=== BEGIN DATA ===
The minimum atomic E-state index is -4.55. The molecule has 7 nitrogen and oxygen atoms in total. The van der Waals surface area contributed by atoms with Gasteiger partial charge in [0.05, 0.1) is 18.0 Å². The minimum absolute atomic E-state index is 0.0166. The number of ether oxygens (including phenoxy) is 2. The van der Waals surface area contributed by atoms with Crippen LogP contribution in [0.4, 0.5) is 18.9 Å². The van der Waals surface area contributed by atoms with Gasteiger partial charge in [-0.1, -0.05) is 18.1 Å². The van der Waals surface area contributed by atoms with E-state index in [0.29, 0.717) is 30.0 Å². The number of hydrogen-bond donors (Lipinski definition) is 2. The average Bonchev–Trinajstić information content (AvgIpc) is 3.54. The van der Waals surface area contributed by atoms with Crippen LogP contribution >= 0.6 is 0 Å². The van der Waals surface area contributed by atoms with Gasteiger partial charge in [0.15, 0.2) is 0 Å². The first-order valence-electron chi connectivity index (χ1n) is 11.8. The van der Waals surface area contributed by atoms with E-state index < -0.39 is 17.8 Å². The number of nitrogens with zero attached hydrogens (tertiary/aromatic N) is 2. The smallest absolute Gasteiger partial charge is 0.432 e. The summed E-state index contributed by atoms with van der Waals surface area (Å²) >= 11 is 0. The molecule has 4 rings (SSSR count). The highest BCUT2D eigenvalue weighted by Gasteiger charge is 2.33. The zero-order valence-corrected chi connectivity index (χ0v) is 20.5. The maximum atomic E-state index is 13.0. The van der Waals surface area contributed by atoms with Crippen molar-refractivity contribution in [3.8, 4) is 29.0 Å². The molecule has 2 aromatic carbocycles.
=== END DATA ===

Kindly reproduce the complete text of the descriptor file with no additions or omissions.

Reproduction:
The minimum atomic E-state index is -4.55. The molecule has 7 nitrogen and oxygen atoms in total. The van der Waals surface area contributed by atoms with Gasteiger partial charge in [0.05, 0.1) is 18.0 Å². The minimum absolute atomic E-state index is 0.0166. The number of ether oxygens (including phenoxy) is 2. The van der Waals surface area contributed by atoms with Crippen LogP contribution in [0.4, 0.5) is 18.9 Å². The van der Waals surface area contributed by atoms with Gasteiger partial charge in [-0.1, -0.05) is 18.1 Å². The van der Waals surface area contributed by atoms with E-state index in [0.29, 0.717) is 30.0 Å². The number of hydrogen-bond donors (Lipinski definition) is 2. The average Bonchev–Trinajstić information content (AvgIpc) is 3.54. The van der Waals surface area contributed by atoms with Crippen LogP contribution >= 0.6 is 0 Å². The van der Waals surface area contributed by atoms with Gasteiger partial charge in [0.15, 0.2) is 0 Å². The first-order valence-electron chi connectivity index (χ1n) is 11.8. The van der Waals surface area contributed by atoms with E-state index < -0.39 is 17.8 Å². The number of nitrogens with zero attached hydrogens (tertiary/aromatic N) is 2. The smallest absolute Gasteiger partial charge is 0.432 e. The summed E-state index contributed by atoms with van der Waals surface area (Å²) >= 11 is 0. The molecule has 4 rings (SSSR count). The highest BCUT2D eigenvalue weighted by Gasteiger charge is 2.33. The zero-order valence-corrected chi connectivity index (χ0v) is 20.5. The maximum atomic E-state index is 13.0. The van der Waals surface area contributed by atoms with Crippen molar-refractivity contribution in [3.8, 4) is 29.0 Å². The molecule has 2 aromatic carbocycles.